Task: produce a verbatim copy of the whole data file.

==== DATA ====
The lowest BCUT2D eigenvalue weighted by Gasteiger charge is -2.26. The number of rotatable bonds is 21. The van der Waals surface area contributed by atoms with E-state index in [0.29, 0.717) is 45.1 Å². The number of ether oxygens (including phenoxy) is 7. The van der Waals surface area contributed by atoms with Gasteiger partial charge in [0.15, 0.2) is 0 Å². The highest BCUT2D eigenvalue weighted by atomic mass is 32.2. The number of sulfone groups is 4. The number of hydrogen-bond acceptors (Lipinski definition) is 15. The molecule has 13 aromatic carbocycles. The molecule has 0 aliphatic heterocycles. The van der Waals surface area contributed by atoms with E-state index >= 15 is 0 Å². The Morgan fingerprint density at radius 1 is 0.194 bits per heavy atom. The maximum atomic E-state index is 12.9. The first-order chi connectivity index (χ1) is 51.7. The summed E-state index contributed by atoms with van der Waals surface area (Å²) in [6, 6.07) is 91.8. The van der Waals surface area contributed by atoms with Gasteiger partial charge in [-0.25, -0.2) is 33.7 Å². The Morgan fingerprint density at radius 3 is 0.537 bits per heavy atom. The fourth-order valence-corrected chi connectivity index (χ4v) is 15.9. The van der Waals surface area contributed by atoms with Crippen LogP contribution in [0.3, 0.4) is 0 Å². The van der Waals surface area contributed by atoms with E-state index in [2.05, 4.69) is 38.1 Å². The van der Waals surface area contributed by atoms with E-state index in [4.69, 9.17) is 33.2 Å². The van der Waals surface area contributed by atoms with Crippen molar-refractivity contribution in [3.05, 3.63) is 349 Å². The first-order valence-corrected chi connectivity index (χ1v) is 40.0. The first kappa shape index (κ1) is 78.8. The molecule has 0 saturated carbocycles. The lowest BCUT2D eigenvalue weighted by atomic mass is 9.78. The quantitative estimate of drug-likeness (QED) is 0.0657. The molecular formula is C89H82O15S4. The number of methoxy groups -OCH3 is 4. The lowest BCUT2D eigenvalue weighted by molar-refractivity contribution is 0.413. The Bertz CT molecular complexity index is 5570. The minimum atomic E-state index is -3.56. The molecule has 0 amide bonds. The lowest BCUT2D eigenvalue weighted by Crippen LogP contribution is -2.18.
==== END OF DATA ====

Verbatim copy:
The lowest BCUT2D eigenvalue weighted by Gasteiger charge is -2.26. The number of rotatable bonds is 21. The van der Waals surface area contributed by atoms with E-state index in [0.29, 0.717) is 45.1 Å². The number of ether oxygens (including phenoxy) is 7. The van der Waals surface area contributed by atoms with Gasteiger partial charge in [0.15, 0.2) is 0 Å². The highest BCUT2D eigenvalue weighted by atomic mass is 32.2. The number of sulfone groups is 4. The number of hydrogen-bond acceptors (Lipinski definition) is 15. The molecule has 13 aromatic carbocycles. The molecule has 0 aliphatic heterocycles. The van der Waals surface area contributed by atoms with E-state index >= 15 is 0 Å². The Morgan fingerprint density at radius 1 is 0.194 bits per heavy atom. The maximum atomic E-state index is 12.9. The first-order chi connectivity index (χ1) is 51.7. The summed E-state index contributed by atoms with van der Waals surface area (Å²) in [6, 6.07) is 91.8. The van der Waals surface area contributed by atoms with Gasteiger partial charge in [-0.25, -0.2) is 33.7 Å². The Morgan fingerprint density at radius 3 is 0.537 bits per heavy atom. The fourth-order valence-corrected chi connectivity index (χ4v) is 15.9. The van der Waals surface area contributed by atoms with Crippen LogP contribution in [0.3, 0.4) is 0 Å². The van der Waals surface area contributed by atoms with E-state index in [2.05, 4.69) is 38.1 Å². The van der Waals surface area contributed by atoms with E-state index in [4.69, 9.17) is 33.2 Å². The van der Waals surface area contributed by atoms with Crippen molar-refractivity contribution in [3.05, 3.63) is 349 Å². The first-order valence-corrected chi connectivity index (χ1v) is 40.0. The first kappa shape index (κ1) is 78.8. The molecule has 0 saturated carbocycles. The lowest BCUT2D eigenvalue weighted by atomic mass is 9.78. The quantitative estimate of drug-likeness (QED) is 0.0657. The molecular formula is C89H82O15S4. The number of methoxy groups -OCH3 is 4. The lowest BCUT2D eigenvalue weighted by molar-refractivity contribution is 0.413. The Bertz CT molecular complexity index is 5570. The minimum atomic E-state index is -3.56. The molecule has 0 amide bonds. The lowest BCUT2D eigenvalue weighted by Crippen LogP contribution is -2.18.